By Joe Lynam
Business correspondent, BBC News
The National Express logo has gone from the East Coast rolling stock
The east coast rail franchise is just the latest acquisition by the government since the financial crisis, which has also seen the state nationalise a number of the UK's largest banks.
The French seem to put it best: "deja vu" or "plus ca change..."
All changed yet little has changed at all.
Passengers arriving at King's Cross station for Saturday's inaugural East Coast service from London to York were bemused at the sight of TV cameramen chasing Transport Secretary Lord Adonis along the platform.
They almost certainly missed the new company logo adorning the train they were about to board.
Peeled off was the National Express sticker and in its place was the imaginatively titled East Coast logo, which took over the running of the east coast rail line from midnight.
For the rest though, it's much the same. Same timetable, same prices, routes, same staff and same food.
The one notable change will be the scrapping of the hated £2.50 reservation fee if you want to be assured of a seat in Standard class.
The erstwhile franchisee National Express simply couldn't afford to run the service from London to Scotland's east coast any longer.
It had paid too much - £1.4bn over seven years - and then suffered a further double whammy of soaring fuel prices and a deep recession.
So last summer a new state run company, Directly Operated Railways - trading as East Coast - was set up to arrange the orderly but temporary handover of control from National Express, which came into effect on Saturday.
The state will benefit by pocketing the money from ticket sales without having to pay a penny for the franchise, and few have complained about the government (ie taxpayers) earning money off the back of rail commuters - at least until the east coast franchise return to private control in two years.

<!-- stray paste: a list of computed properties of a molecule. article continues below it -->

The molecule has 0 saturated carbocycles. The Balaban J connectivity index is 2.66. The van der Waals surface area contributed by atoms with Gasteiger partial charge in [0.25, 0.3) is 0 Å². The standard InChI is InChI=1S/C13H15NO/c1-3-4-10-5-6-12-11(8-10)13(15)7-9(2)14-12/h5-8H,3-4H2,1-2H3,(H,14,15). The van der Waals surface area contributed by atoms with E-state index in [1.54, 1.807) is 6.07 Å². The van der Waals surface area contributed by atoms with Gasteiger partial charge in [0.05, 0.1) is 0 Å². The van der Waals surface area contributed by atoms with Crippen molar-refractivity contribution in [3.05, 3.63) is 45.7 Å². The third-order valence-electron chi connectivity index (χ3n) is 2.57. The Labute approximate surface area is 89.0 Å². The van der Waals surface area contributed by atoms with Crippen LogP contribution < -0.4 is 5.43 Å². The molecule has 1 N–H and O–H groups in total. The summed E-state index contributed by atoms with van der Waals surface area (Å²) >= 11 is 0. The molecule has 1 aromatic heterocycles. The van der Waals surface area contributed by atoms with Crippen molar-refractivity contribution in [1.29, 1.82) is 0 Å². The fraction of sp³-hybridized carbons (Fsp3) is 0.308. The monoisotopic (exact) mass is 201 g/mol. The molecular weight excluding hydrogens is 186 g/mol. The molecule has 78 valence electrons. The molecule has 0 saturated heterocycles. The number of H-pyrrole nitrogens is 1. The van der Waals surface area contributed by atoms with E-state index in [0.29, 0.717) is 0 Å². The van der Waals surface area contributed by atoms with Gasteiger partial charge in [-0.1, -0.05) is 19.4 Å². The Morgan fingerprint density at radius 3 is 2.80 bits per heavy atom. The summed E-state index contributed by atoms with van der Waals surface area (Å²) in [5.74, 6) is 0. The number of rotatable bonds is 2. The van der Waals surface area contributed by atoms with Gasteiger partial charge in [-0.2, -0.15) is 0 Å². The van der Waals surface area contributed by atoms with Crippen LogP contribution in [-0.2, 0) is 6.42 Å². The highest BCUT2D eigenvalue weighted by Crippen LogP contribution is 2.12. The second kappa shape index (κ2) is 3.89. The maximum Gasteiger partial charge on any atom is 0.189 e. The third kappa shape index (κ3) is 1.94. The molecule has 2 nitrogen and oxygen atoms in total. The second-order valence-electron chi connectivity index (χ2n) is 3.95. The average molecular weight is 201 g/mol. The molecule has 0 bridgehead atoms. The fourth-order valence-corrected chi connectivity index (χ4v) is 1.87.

The key question though is whether passengers will notice any improvement in services over the next 24 months.
"We've asked about 6,000 passengers who use the East Coast route at the moment what they'd like to see improved and we're getting back a very clear message," said Anthony Smith, chief executive of Passenger Focus.
"Number one is keeping pressing on performance - keep getting more trains to arrive on time.
"Number two is value for money - people are very conscious about some of the fares they have to pay and these have in some cases really rocketed over the last years.
"And thirdly more capacity - more seats so that passengers don't have to stand on shorter journeys and are more comfortable when the trains are getting a bit more crowded".
The government has to tread a difficult line in how this re-nationalised east coast line is to be run.
If it's too good, there will be strong calls for the rest of the rail network to be operated by the state.
If it's too poor, the government and the Department for Transport in particular will be heavily criticised for incompetence, though it's playing down any talk of further nationalisation.
Lord Adonis took a trip on a East Coast service
"This is not the time to have massive institutional upheaval in the rail industry," said Lord Adonis on today's maiden journey.
But the transport secretary and his department won't be running this operation day to day. That's left to a new company - operating at arms length from the government - not unlike the way UKFI runs the state's shareholdings in banks such as Lloyds and RBS.
Ultimately though it will be the passengers and not Whitehall appointees who decide whether this state run service is any good or not.
And it probably won't matter what colour the livery is or even what the service is called.